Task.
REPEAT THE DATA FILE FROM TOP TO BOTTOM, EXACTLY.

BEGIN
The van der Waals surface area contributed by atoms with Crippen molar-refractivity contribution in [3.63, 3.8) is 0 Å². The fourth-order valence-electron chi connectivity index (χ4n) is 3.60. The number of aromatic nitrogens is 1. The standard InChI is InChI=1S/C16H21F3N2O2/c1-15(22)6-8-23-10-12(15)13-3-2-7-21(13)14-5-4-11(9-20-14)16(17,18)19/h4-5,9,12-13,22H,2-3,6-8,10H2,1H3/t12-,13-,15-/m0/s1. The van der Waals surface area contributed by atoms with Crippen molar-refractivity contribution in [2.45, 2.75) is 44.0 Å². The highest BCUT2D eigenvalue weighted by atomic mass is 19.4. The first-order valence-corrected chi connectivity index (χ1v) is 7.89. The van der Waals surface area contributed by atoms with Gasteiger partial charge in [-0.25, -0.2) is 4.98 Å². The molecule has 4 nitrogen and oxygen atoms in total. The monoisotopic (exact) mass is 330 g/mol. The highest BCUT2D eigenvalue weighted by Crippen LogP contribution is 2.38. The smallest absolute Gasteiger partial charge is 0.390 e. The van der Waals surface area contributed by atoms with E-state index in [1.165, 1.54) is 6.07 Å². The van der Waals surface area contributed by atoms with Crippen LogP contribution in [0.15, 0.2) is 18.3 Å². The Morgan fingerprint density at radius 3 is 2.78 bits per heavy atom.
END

The van der Waals surface area contributed by atoms with Crippen molar-refractivity contribution in [3.63, 3.8) is 0 Å². The fourth-order valence-electron chi connectivity index (χ4n) is 3.60. The number of aromatic nitrogens is 1. The standard InChI is InChI=1S/C16H21F3N2O2/c1-15(22)6-8-23-10-12(15)13-3-2-7-21(13)14-5-4-11(9-20-14)16(17,18)19/h4-5,9,12-13,22H,2-3,6-8,10H2,1H3/t12-,13-,15-/m0/s1. The van der Waals surface area contributed by atoms with Crippen molar-refractivity contribution in [2.45, 2.75) is 44.0 Å². The highest BCUT2D eigenvalue weighted by atomic mass is 19.4. The first-order valence-corrected chi connectivity index (χ1v) is 7.89. The van der Waals surface area contributed by atoms with Gasteiger partial charge in [-0.25, -0.2) is 4.98 Å². The molecule has 4 nitrogen and oxygen atoms in total. The monoisotopic (exact) mass is 330 g/mol. The highest BCUT2D eigenvalue weighted by Crippen LogP contribution is 2.38. The smallest absolute Gasteiger partial charge is 0.390 e. The van der Waals surface area contributed by atoms with E-state index in [1.165, 1.54) is 6.07 Å². The van der Waals surface area contributed by atoms with Crippen LogP contribution in [0.15, 0.2) is 18.3 Å². The Morgan fingerprint density at radius 3 is 2.78 bits per heavy atom.